He was Sir Marc Isambard Brunel, an amazing engineer, nobody has heard of!

Even though every day we live with the results of his work, he created:

  • The Wellington Boot, which when it rains, we still use!
  • Automated the production of pulley blocks for the Royal Navy.
  • Designed the tunneling machine to create the Rotherhithe Tunnel under the Thames through which Tube trains still run today. The same basic principle is still used today!

And still nobody has heard of him!

He was born in Hacqueville, Normandy, France, but at 25 he had to flee France to the United States, due to the French Revolution.  Where, by 1796 he was appointed Chief Engineer of New York. Three years later he arrived in London to marry his sweetheart, Sophia Kingdom.  You see, he had to leave her in Rouen, where, because he fled, the Revolutionaries claimed she was an English spy, so sentenced her to be executed, fortunately, the fall of Robespierre allowed her to get out and travel to London.

It is said that Brunel’s ship to London was paid for by the British Ambassador, who on learning of Brunel’s design to automate pulley production put him on the next ship to England. As soon as he arrived, he found Sophia and on 1 November 1799, they were married.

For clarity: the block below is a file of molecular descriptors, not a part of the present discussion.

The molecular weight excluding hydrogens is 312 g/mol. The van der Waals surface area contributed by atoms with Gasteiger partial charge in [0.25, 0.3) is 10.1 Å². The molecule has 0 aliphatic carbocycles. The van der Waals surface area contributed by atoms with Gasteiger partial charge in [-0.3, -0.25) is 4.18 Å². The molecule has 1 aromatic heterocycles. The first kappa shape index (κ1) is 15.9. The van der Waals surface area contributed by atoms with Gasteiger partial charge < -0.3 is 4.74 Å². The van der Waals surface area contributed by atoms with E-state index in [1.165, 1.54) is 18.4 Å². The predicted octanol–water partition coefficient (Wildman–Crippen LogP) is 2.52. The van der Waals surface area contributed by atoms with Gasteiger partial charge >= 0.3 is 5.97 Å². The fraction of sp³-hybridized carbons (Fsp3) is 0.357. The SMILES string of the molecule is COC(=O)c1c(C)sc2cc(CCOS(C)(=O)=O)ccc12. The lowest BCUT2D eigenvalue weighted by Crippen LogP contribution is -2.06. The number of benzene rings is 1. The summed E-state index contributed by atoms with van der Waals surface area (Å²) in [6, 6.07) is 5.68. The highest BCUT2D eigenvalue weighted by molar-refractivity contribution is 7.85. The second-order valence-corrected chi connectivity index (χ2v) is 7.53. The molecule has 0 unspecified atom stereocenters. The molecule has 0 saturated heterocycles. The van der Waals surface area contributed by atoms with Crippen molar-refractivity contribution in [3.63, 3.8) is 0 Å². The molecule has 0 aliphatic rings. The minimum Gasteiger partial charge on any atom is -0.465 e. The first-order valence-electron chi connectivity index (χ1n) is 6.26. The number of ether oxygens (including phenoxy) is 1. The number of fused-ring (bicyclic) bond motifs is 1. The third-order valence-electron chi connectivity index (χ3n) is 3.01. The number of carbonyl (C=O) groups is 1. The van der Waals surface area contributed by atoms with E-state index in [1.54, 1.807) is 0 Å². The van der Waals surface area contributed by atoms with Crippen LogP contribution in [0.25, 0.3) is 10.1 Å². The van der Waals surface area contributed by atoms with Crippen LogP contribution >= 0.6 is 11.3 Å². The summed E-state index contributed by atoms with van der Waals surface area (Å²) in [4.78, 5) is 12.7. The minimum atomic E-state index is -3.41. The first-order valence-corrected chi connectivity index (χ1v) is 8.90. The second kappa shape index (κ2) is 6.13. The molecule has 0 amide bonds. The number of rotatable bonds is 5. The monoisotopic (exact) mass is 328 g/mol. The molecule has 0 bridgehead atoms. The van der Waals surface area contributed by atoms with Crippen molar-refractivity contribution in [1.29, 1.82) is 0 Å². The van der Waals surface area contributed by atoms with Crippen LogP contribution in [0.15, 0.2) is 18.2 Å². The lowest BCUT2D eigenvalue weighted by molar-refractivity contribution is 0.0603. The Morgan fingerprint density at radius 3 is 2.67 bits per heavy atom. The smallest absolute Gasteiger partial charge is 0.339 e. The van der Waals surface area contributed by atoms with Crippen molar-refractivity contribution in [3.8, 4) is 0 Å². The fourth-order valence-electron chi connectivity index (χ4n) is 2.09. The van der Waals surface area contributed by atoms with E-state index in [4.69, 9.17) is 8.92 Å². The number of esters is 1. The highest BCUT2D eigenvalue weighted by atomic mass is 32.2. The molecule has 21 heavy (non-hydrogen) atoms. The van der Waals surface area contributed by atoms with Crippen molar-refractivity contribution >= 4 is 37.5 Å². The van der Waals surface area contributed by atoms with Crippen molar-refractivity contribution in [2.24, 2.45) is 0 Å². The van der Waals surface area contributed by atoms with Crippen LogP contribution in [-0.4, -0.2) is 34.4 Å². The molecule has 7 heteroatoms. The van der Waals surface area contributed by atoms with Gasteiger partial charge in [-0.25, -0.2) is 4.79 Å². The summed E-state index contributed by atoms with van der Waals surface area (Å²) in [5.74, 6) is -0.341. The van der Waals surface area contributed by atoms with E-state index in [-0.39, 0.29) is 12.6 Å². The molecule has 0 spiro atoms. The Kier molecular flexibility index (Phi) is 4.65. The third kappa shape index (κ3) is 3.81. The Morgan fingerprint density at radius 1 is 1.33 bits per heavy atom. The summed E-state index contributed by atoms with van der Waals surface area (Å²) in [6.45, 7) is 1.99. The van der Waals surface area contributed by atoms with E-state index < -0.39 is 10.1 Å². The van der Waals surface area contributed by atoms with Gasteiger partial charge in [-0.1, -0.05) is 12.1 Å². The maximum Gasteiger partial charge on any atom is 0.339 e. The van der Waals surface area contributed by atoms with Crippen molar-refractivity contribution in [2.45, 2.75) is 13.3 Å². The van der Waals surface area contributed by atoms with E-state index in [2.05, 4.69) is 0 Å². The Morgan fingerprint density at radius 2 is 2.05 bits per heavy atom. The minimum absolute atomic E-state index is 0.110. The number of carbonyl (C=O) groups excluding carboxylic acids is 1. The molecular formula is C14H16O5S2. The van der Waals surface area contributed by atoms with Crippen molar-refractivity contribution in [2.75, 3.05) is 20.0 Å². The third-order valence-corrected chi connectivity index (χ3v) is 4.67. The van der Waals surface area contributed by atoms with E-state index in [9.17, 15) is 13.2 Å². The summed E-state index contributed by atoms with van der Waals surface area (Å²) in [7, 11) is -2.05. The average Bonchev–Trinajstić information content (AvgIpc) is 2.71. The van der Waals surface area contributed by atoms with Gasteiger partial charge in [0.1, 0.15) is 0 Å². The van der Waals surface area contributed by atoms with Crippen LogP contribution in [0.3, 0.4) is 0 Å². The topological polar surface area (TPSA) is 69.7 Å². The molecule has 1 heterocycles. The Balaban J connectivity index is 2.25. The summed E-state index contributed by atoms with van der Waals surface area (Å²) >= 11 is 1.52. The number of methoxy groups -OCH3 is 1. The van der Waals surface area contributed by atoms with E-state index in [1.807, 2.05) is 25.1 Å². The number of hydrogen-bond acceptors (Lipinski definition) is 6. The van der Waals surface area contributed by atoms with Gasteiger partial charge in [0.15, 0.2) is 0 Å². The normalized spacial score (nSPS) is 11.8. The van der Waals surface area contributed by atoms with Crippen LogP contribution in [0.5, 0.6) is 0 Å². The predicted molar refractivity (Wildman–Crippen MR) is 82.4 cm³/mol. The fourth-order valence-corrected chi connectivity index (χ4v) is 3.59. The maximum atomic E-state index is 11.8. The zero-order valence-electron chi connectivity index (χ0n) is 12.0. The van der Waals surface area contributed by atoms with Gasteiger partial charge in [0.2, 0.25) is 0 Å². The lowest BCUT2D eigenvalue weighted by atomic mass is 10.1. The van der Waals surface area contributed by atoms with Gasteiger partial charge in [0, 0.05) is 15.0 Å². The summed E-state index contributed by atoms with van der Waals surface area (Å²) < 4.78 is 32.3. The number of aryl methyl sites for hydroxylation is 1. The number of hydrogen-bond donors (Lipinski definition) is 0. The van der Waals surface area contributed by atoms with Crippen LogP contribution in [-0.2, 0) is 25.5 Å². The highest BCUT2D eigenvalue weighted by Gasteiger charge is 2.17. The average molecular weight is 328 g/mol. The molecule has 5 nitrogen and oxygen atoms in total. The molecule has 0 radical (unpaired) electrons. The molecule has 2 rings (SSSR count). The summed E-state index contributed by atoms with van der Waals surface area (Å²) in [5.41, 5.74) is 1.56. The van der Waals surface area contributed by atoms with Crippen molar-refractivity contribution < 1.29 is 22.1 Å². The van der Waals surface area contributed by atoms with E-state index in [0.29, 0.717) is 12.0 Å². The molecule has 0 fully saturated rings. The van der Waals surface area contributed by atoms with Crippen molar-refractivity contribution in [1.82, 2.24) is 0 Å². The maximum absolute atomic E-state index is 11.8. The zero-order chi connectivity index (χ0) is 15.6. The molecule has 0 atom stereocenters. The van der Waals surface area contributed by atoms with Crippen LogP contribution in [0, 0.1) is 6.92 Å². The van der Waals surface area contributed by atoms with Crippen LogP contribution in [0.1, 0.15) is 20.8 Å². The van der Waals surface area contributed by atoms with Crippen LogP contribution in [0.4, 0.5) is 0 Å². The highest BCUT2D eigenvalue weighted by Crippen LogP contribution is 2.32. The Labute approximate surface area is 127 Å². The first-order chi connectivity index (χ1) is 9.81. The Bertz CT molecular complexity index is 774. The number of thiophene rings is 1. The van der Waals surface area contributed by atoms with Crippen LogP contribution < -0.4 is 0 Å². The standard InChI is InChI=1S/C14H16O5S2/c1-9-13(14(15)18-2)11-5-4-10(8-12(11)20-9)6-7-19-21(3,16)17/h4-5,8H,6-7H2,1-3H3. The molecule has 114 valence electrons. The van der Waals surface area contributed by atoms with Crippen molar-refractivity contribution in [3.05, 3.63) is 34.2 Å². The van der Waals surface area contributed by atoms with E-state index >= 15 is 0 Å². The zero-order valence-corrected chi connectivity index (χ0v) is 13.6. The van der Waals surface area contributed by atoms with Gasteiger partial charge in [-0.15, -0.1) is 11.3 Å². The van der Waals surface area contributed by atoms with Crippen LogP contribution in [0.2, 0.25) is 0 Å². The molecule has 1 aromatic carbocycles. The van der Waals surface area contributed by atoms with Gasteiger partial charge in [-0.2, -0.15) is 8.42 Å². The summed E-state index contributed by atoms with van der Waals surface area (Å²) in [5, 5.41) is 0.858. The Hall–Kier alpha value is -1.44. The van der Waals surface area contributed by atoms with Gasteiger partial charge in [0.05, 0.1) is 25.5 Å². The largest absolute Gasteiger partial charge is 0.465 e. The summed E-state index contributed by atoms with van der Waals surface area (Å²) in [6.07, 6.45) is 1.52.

Once here he learnt the problem the Duke of Wellington’s troops were having marching through mud, he solved it by producing the “Wellington Boot”. These he made and sold, along with pulleys, in volume to the army. Unfortunately, when the war ended, so did his contract, he went bankrupt and was sent to debtor’s prison.  The story goes that the Duke was so thankful for the boots that he paid his debts, getting him out of prison.

However, his greatest success was the Rotherhithe Tunnel. Originally started in 1805 but stopped in 1807 as the roof kept falling in!  In 1818 Brunel came up with the idea of a tunnelling shield, a reinforced shield of cast iron allowing miners to work in separate compartments, digging at the tunnel-face, then periodically driving it forward. Brunel’s invention is still the basis of all subsequent tunnelling shields. However, the tunnel still had many problems, mainly financial, and it was only on 25 March 1843 that it opened, but before that, on 24th March 1841, Brunel was knighted by Queen Victoria.

He survived until his death at 80 on 12 December 1849. What a man, as great an engineer as his son!

Isn’t History fun!